A surprising truth: Nourishing your adrenals and managing stress is FAR more important than exercise.
My husband and I have both been in periods of life when we overloaded with work, caring for our children and life in general. We both love to exercise, yet we understand the importance of being flexible with our bodies’ needs. We’re both willing to adjust – or even temporarily eliminate – exercise during intense, busy cycles of life. Nourishing the adrenals takes tops priority.
Here are some telltale signs you may be suffering adrenal burnout:
- You are going through a time of transition—such as a change in job, relationship, move, birth of a new baby (yes mamas, this is a time of stress!), children going off to school, or death of family member or close friend.
- Weight gain or trouble losing weight
- Chronic fatigue
- Reduced sex drive
- Mood swings
- Trouble focusing
- Hormonal issues
- Uncomfortable or extreme menopausal symptoms—suffice it to say, if you don’t care for your adrenals now, they won’t be able to help you stay balanced during menopause.
- Painful or irregular periods
Fill Your Well — How to Nourish and Manage Adrenal Burnout
If you feel you are in a constant state of stress, it’s a pretty good bet your adrenals are suffering. Chronic adrenal burnout is most successfully helped by an integrative health practitioner. However, there are a few natural ways you can refill your adrenal “well” and help them return to their balanced state.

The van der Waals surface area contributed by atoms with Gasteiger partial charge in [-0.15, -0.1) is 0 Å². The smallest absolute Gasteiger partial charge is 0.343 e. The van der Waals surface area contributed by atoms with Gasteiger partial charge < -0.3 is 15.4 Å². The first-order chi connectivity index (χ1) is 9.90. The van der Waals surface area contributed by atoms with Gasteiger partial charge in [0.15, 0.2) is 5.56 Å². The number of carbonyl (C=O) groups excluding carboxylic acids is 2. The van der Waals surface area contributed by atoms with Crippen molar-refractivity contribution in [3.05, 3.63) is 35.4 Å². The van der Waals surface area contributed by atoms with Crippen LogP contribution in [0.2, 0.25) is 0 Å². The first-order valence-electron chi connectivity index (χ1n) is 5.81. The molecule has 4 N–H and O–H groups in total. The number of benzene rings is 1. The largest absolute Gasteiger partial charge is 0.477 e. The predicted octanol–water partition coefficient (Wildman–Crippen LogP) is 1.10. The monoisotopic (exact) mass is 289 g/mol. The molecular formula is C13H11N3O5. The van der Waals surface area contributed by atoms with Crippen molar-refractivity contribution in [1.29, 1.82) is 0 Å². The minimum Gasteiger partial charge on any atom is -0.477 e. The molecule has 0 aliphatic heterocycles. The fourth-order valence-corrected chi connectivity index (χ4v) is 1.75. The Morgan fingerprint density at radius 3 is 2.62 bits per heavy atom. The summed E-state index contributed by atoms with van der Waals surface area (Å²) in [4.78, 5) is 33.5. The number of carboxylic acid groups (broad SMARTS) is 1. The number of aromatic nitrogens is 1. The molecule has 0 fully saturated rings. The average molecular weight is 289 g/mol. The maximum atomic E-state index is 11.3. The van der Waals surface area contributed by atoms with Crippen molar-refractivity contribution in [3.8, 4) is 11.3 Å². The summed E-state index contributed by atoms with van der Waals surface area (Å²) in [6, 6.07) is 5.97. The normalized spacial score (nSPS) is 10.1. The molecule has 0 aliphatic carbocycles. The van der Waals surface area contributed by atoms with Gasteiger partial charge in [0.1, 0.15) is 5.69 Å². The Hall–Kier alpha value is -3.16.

What fills each person’s “well” is highly individual and here are some suggestions:
- Practice light exercise—like restorative yoga, walking, or tai chi.
- Consider adopting a meditation practice—this could be as simple as writing down your thoughts or sitting quietly in a peaceful room for a few minutes every day.
- Get a handle on stress—find healthy outlets for stress, so stress doesn’t have its way with you.
- Eat less inflammatory foods and more anti-inflammatory foods—avoid grains, gluten and dairy and focus on more vegetables and fruits.
- Practice mindfulness—it’s amazing how learning to become present makes 99% of stress just float on by.
- Try starting a gratitude journal—write down five things you’re grateful for every night (this SAVED my health years ago, read about it here.
- Put the day to bed—by writing down your victories, short-comings, and any plans you have for the next day. This closure to the day means you’re not lying awake at night worrying about it.
- Cut down your screen time—did you know that little “ding” you hear when you get a text message causes your adrenals to release cortisol? And that’s just from texting! Make a pledge to put away the electronic devices after 8PM.
The Wrap Up:
As women, we have been so conditioned to focus on our appearance that we often overlook what our bodies are trying to tell us.
If you’re exercising and not losing weight, it’s your body’s way of telling you there is something more important to address. Likely, it’s your adrenal health and stress levels.
Pay attention to your body and the signs I listed above. In doing so, you will begin to learn the language of your body. It’s your must trusted ally and will always show you the way.
Have you overcome adrenal burnout and have a testimonial to share with those who may be struggling? What are your insights on today’s topic? Has it got you thinking about prioritizing your health in a new way? For those dealing with weight-loss and stress, an uplifting success story can make all the difference. Please comment below!
If you’re looking for an effective meditation technique to support you so you can begin to see a change in your weight, use my 60-Second Stress Buster here. It’s a fantastic resource for anyone squeezed for time, yet you still want to make a step in the right direction.
Wishing you well,
Hi! I'm Dr. Jessica
I’m Dr. Jessica Payne, Medical Intuitive, Doctor of Natural Medicine, and your go-to guide for living your life naturally…More